The Barrington Stage Company production of On the Town has made it to Broadway, brilliantly expanded to fill the large Lyric Theater, losing none of its summer theater charm. What is the magic ingredient that makes this revival of On the Town so wonderful?
Tom Stoppard’s Indian Ink is a sweet, melancholic reverie on family, art, England and India, an elegy for lost cultures, friends and family. Set in both India and England in 1930 and 1980 the play shows the how time ravages countries, customs and memory. In a first rate production, directed with an eye for nuance and detail by Carey Perloff and starring the luminous Rosemary Harris and Romola Garai, the Roundabout does itself proud.
If we can’t have Eliot Feld’s Ballet Tech back at the Joyce Theater, its former home, I guess we’ll have to settle for his Kids Dance, a program featuring forty or so ebullient students from Ballet Tech’s Public School for Dance. Settling, it turns out, was actually hardly needed. This was a thoroughly professional, vibrant show full of promise.
Alone in Triptych, by Renee Philippi, presented by the Concrete Temple Theatre at HERE is an odd attraction for this temple of the avant-garde. Alone is a straightforward, beautifully acted trilogy of intertwining solos. The title is a bit misleading since each of the three characters is at all times addressing an unseen person, the object of their obsessive attention.
Clear as a bell I remember being taken to the Rivoli, a first-run movie palace on Broadway, to see the film Oklahoma! starring Gordon MacRae and Shirley Jones. Her freshness and lovely soprano was transporting. Seeing her so many years later onstage at the intimate, elegant Café Carlyle conjures the same thrill, her warmth and elegance filling the room. She began her show with a short video of her career, from musical theater ingénue to Academy Award winning prostitute to beloved sitcom mom.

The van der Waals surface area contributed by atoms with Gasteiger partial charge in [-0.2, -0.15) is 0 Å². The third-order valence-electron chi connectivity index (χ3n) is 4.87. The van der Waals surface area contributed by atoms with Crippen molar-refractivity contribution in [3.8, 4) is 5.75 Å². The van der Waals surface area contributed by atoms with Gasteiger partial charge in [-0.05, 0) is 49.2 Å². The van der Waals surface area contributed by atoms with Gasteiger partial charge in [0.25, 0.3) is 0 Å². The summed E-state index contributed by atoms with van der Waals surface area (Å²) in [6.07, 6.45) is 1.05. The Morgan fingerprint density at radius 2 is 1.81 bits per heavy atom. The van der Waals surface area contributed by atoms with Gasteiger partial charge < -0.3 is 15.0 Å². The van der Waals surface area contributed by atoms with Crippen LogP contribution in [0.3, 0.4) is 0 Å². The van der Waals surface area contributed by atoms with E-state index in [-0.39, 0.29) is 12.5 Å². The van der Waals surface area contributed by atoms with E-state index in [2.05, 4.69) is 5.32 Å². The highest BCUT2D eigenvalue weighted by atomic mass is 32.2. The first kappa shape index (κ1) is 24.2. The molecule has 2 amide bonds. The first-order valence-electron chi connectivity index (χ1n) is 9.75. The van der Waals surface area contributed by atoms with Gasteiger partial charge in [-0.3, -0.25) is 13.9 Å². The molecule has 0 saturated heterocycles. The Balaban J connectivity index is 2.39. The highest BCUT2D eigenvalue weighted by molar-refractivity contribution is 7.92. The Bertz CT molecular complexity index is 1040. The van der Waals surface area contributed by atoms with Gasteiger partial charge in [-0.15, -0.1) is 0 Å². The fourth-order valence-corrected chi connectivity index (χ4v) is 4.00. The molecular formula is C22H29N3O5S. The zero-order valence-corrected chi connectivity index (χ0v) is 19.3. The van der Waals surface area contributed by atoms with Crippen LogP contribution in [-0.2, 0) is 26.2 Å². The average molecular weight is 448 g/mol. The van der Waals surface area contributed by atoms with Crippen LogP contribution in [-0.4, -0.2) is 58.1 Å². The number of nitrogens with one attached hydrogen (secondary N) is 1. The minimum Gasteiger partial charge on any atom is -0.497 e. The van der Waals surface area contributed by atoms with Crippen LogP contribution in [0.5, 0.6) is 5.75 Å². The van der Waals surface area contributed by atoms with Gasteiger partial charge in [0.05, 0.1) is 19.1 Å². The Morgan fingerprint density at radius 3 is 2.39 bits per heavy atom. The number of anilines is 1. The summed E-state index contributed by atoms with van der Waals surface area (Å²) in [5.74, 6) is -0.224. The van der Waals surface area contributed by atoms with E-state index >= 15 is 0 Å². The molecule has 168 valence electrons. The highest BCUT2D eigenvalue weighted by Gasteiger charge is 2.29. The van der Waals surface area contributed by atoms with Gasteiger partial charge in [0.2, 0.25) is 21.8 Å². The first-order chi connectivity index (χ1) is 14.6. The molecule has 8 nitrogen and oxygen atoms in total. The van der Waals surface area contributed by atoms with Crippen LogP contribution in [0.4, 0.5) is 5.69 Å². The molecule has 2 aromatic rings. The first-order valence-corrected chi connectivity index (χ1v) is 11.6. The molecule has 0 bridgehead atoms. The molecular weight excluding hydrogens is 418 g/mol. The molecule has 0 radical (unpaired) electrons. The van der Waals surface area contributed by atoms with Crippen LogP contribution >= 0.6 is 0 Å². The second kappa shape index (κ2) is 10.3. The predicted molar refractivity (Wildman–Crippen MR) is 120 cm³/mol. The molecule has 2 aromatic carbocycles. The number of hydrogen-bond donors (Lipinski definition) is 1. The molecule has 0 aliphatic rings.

Forget about life being like a box of chocolates! It’s the indefatigable Scott Siegel’s Broadway by the Year franchise that is full of tasty bonbons: classic Broadway numbers performed by extraordinary singers and dancers. Rather than focusing on just one year as usual, Siegel is presenting four programs covering 100 years of musical theater history, a marathon of songs given amazing interpretations by leading ladies and men. The first program took us from 1915 to 1939, heady years in the history of musical theater.
Although Bronx Bombers, about a particularly stressful period in the team’s history, isn’t an impeccably constructed comedy/drama, the show unapologetically hits the sentimental underpinnings that preoccupy macho sports guys and yet still shows that unalloyed machismo that is their public face.
The cliché of stiff-upper-lip Britons who rarely show emotion is beautifully discredited in the Roundabout Theatre Company’s new production of Terence Rattigan’s The Winslow Boy in association with The Old Vic, directed by Lindsay Posner. Rattigan, a pillar of British theatre in the mid-twentieth century, managed to find the heartbeat under the calm continence of his characters. Rattigan’s case is helped by the stellar cast of this revival who give life to the Winslow family’s problems and feelings, sustained by Peter McKintosh’s sumptuously upper middle class set and costumes that tell as much about the characters as the writing and the acting.
Jon Fosse’s "A Summer Day" is an enigmatic play, weighty, with repetitive dialogue and portentous glances. It is like a live Bergman film, a grim Scandinavian drama with mysterious overtones written to be purposely vague. Fortunately, Mr. Fosse, a Norwegian, has been translated and directed by Sarah Cameron Sunde and acted by six talented actors, led by Karen Allen making a remarkable return to the New York stage.